In my desire to just start this blog – yes, you know the old cliche about starting with a single step… – our family had an early arrival. Our son, Fynn, was born on Dec. 5 a few weeks ahead of his Dec. 17 due date. For my wife Lisa and I this is both our second child, so we now have three little ones in our family – two, 3-year olds and baby Fynn.
We’re now surfacing slowly out of sleep-deprived fogs.
In this slow surfacing, I’ve returned to getting this blog moving and here it goes.
One of the things that I have been doing since completing the Wild Salmon Cycle in 2003 is plugging away at a university degree. For so many years I poo-pooed the idea of a degree and took pleasure out of responding to the question – where’d you get your degree?
With: “I never went back to school after graduating high school.”
Over the years of working in tree planting operations, fisheries inventories, stream restoration and rehabilitation, and a variety of other industries and micro-industries, I have worked with more than enough clueless ‘degree’ holders. Well, I should be fair, not necessarily clueless per se – just book smart and not so street or bush smart. Sure they new statistical equations to graph fish populations based on random sampling technique; however, give them a map and tell them how to get us out to a hospital…
In 2005, in my early 30s, a few synchronicities and events led to my return to school. I figured I’d see what it is that I was apparently ‘missing’. (This is the explanation I was given by a senior manager at the federal Department of Fisheries and Oceans in Whitehorse while I was in between legs of my bike trip – “we would really like to hire you, but we can’t since you’re ‘missing’ your degree…”).
I completed my first year at a community college and thankfully had some great instructors that kept some dreadfully dull courses – interesting. The bulk of my degree – in business admin – I have completed through distance education (i.e. online courses). The ridiculous-ness of this process, is that some of my courses I have completed in less than a week of dedicated effort – which I’m sure many 20-something university students would love the opportunity to do, as opposed to sitting through monotonous three hour lectures a few times a week for a four month stretch.
I suppose this is the changing face of education. As I learn more about the wide range of services online – i.e. elance – hypothetically I could have outsourced all my assignments to someone in India or otherwise, with pay rates a fraction of my tuition. Various statistics suggest the average individual with a degree can make 50% more at their jobs, or in the range of a million dollars more over the span of their career. With these sorts of stats, why not make a small investment in your 20s and simply outsource the work required for your degree – to someone in India or Pakistan? – it might be a pretty good return on investment….
Without too much of a rant about some of the complete wasting of time presented by some university courses – other courses have, in fact, brought value, pondering, and return on investment.
The past few weeks I have focused on completing the final course required for my degree – a fourth year business course: Integrated Marketing Communication. The bulk of the course has focused on stock, standard marketing campaigns – with the likes of Ford, Coca-Cola, Nike and other big name brands presented as case studies. Assignments for the course have required designing an integrated marketing campaign for a well-known brand.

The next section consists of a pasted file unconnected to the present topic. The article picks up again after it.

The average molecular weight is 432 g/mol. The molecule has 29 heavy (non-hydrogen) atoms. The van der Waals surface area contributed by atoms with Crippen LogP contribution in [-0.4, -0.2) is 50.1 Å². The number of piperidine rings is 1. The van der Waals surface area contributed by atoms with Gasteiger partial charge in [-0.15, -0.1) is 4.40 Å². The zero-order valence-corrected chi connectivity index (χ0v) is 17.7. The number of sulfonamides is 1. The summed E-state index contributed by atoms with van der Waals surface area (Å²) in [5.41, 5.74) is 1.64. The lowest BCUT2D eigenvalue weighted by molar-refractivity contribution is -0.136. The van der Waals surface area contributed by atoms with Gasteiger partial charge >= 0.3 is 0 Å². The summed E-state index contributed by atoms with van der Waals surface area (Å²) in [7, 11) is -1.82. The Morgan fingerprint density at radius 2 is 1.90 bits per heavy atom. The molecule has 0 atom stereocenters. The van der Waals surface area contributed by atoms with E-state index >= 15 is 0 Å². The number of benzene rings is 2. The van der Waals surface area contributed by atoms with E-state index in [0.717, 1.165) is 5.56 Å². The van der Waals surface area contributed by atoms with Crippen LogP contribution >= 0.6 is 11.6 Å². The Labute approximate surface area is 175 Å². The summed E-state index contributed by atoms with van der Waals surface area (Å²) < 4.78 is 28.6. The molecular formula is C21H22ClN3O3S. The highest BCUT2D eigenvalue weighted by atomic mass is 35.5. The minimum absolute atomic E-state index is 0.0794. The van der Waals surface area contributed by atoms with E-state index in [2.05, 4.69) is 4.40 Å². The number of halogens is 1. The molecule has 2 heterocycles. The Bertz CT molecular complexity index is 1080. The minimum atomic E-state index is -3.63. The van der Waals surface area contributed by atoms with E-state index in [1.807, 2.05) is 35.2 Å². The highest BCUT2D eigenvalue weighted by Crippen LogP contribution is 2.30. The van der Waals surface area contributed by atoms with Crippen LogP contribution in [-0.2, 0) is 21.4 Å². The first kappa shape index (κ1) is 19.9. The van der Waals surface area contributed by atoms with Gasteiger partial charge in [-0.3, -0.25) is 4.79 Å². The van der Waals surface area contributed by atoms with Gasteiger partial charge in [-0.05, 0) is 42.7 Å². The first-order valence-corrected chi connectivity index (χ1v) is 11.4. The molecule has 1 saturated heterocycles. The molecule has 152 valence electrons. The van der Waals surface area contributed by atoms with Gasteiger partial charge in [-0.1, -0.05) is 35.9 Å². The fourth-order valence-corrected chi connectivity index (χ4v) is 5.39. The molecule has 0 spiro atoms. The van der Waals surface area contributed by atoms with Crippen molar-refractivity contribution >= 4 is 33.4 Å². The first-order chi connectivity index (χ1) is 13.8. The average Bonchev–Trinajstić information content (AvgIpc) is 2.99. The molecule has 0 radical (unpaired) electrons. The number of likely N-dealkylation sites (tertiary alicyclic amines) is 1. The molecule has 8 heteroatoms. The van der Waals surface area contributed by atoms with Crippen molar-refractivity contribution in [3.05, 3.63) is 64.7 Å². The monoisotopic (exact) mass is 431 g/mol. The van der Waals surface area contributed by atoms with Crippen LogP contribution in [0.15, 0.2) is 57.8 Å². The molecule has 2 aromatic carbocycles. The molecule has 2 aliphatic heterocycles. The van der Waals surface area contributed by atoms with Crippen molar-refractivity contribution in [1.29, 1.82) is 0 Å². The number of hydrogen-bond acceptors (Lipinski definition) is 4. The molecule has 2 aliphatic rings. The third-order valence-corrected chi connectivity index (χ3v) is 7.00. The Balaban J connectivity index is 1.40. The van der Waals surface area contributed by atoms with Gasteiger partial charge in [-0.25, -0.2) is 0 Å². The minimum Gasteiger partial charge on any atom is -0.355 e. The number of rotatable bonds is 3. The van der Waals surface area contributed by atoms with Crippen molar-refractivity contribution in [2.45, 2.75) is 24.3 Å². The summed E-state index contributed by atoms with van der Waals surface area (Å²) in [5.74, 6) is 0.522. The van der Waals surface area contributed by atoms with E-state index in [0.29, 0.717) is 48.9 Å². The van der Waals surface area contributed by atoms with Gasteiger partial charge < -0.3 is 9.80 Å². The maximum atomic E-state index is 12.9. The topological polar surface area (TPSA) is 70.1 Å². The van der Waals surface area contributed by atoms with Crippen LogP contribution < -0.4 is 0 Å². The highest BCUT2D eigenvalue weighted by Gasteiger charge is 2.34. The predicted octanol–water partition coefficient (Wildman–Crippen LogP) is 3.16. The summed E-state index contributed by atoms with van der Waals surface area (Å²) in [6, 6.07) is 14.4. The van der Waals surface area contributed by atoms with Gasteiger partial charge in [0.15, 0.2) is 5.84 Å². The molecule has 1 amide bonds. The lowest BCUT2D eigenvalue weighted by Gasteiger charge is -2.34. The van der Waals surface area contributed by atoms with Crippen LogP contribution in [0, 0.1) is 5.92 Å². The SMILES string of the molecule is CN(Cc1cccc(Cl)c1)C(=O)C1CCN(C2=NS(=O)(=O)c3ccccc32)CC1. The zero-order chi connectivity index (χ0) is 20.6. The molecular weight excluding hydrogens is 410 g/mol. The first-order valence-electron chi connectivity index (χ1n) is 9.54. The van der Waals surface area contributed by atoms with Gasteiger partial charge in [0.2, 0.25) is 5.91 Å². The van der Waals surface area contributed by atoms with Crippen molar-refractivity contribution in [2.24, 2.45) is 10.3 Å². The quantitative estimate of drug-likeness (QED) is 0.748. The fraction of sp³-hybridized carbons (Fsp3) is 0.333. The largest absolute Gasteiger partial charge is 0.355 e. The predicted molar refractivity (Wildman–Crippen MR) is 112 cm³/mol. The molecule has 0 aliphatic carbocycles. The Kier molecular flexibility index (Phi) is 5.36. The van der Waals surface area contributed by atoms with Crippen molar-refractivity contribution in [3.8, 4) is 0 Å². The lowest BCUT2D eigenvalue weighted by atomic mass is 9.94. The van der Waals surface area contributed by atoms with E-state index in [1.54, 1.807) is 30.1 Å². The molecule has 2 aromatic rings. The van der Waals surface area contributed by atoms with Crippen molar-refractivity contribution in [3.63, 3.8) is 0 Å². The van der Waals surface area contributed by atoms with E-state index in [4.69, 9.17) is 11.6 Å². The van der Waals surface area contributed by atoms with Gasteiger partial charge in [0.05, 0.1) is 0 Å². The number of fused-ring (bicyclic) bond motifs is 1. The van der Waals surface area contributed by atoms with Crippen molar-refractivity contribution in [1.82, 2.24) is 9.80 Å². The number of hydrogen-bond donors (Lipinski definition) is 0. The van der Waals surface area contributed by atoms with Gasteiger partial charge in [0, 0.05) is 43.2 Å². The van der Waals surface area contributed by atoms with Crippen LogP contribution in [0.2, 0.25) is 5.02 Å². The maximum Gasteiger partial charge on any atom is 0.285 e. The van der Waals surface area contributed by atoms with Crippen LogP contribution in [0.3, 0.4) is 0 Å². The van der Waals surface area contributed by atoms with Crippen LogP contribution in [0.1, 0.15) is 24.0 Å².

I chose a charitable non-profit organization: The Nature Conservancy of Canada.
The final project for the course (as opposed to an exam) requires students to synthesize each assignment – sections of the IMC plan – into a complete IMC plan, incorporating all the corrections, suggestions, and comments from the instructor.
What I have discovered working through the course is very little mention of the array of social media marketing available to organizations today – things such as this site (WordPress), YouTube, Twitter, Facebook, and so on. Or, some of the often cheaper tactics advocated by Jay Conrad Levinson the author of the ever-growing series of Guerilla Marketing books. For nonprofit organizations, marketing generally has to be innovative and budget-minded – donors and contributors don’t want to see their donations going to simply attracting more donors. They want to see action.
I started doing my research into alternative methods of advertising, as opposed to standard marketing processes. One of the individuals I came across is Seth Godin. He’s written numerous books on marketing (some of which he gives away free on his web sites as ebooks), keeps a very popular blog, and started the company Squidoo which has some parallels with blogs.
In his book Meatball Sundae: Is your marketing out of sync Godin talks about “New Marketing” – this new marketing is the changing face of the marketing world. The old approach of blitzing TV, magazines, and standard media does not bring the same results it used to.
“One of the realities of the New Marketing is that mass is no longer achievable. Even more important: Mass is no longer desirable.”
Godin concludes the book by suggesting:
“If the New Marketing can be characterized by just one idea, it’s this: Ideas that spread through groups of people are far more powerful than ideas delivered at an individual.”
“Social change, education, new product launches, religious movements… it doesn’t matter, the story is the same. Movements are at the heart of change and growth. A movement – an idea that spreads with passion through community and leads to change – is far more powerful than any advertisement ever could be.”
This is a really good synthesis of what I had in mind when I first came up with the idea of the Wild Salmon Cycle over eight years ago. Maybe this blog and getting these books finished will continue the momentum started almost a decade ago….?